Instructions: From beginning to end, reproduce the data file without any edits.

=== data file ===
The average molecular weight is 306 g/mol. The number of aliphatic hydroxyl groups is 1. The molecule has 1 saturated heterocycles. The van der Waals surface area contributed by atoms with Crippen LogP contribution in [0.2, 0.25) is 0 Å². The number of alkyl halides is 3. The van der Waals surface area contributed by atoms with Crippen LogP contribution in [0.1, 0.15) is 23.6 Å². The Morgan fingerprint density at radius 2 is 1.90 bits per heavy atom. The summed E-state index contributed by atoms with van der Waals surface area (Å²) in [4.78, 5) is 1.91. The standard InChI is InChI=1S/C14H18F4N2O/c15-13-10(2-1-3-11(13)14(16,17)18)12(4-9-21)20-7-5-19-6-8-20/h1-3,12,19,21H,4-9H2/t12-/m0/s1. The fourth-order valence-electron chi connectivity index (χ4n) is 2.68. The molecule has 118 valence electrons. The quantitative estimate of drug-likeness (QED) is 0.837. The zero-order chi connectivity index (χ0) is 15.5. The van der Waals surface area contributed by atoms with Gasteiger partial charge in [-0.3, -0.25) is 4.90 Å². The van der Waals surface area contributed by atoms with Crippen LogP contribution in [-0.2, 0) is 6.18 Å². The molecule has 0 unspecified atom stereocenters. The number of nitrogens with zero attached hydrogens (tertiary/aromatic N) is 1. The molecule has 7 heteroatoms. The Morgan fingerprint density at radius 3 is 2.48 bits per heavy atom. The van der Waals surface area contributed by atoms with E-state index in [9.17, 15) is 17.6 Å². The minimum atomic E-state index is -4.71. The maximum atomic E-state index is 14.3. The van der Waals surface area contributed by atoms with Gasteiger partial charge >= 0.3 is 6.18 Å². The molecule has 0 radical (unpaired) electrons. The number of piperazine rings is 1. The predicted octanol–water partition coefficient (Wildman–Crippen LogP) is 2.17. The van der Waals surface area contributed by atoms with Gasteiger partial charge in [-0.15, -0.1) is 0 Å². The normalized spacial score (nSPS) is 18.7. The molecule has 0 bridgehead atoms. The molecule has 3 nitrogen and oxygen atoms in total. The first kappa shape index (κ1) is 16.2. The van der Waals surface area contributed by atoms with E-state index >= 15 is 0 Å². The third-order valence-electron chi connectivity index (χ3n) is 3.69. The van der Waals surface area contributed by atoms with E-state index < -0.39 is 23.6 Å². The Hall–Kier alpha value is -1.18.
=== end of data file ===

The average molecular weight is 306 g/mol. The number of aliphatic hydroxyl groups is 1. The molecule has 1 saturated heterocycles. The van der Waals surface area contributed by atoms with Crippen LogP contribution in [0.2, 0.25) is 0 Å². The number of alkyl halides is 3. The van der Waals surface area contributed by atoms with Crippen LogP contribution in [0.1, 0.15) is 23.6 Å². The Morgan fingerprint density at radius 2 is 1.90 bits per heavy atom. The summed E-state index contributed by atoms with van der Waals surface area (Å²) in [4.78, 5) is 1.91. The standard InChI is InChI=1S/C14H18F4N2O/c15-13-10(2-1-3-11(13)14(16,17)18)12(4-9-21)20-7-5-19-6-8-20/h1-3,12,19,21H,4-9H2/t12-/m0/s1. The fourth-order valence-electron chi connectivity index (χ4n) is 2.68. The molecule has 118 valence electrons. The quantitative estimate of drug-likeness (QED) is 0.837. The zero-order chi connectivity index (χ0) is 15.5. The van der Waals surface area contributed by atoms with Gasteiger partial charge in [-0.3, -0.25) is 4.90 Å². The van der Waals surface area contributed by atoms with Crippen LogP contribution in [-0.2, 0) is 6.18 Å². The molecule has 0 unspecified atom stereocenters. The number of nitrogens with zero attached hydrogens (tertiary/aromatic N) is 1. The molecule has 7 heteroatoms. The Morgan fingerprint density at radius 3 is 2.48 bits per heavy atom. The van der Waals surface area contributed by atoms with E-state index in [9.17, 15) is 17.6 Å². The minimum atomic E-state index is -4.71. The maximum atomic E-state index is 14.3. The van der Waals surface area contributed by atoms with Gasteiger partial charge >= 0.3 is 6.18 Å². The molecule has 0 radical (unpaired) electrons. The number of piperazine rings is 1. The predicted octanol–water partition coefficient (Wildman–Crippen LogP) is 2.17. The van der Waals surface area contributed by atoms with Gasteiger partial charge in [-0.15, -0.1) is 0 Å². The normalized spacial score (nSPS) is 18.7. The molecule has 0 bridgehead atoms. The molecule has 3 nitrogen and oxygen atoms in total. The first kappa shape index (κ1) is 16.2. The van der Waals surface area contributed by atoms with E-state index >= 15 is 0 Å². The third-order valence-electron chi connectivity index (χ3n) is 3.69. The van der Waals surface area contributed by atoms with E-state index < -0.39 is 23.6 Å². The Hall–Kier alpha value is -1.18.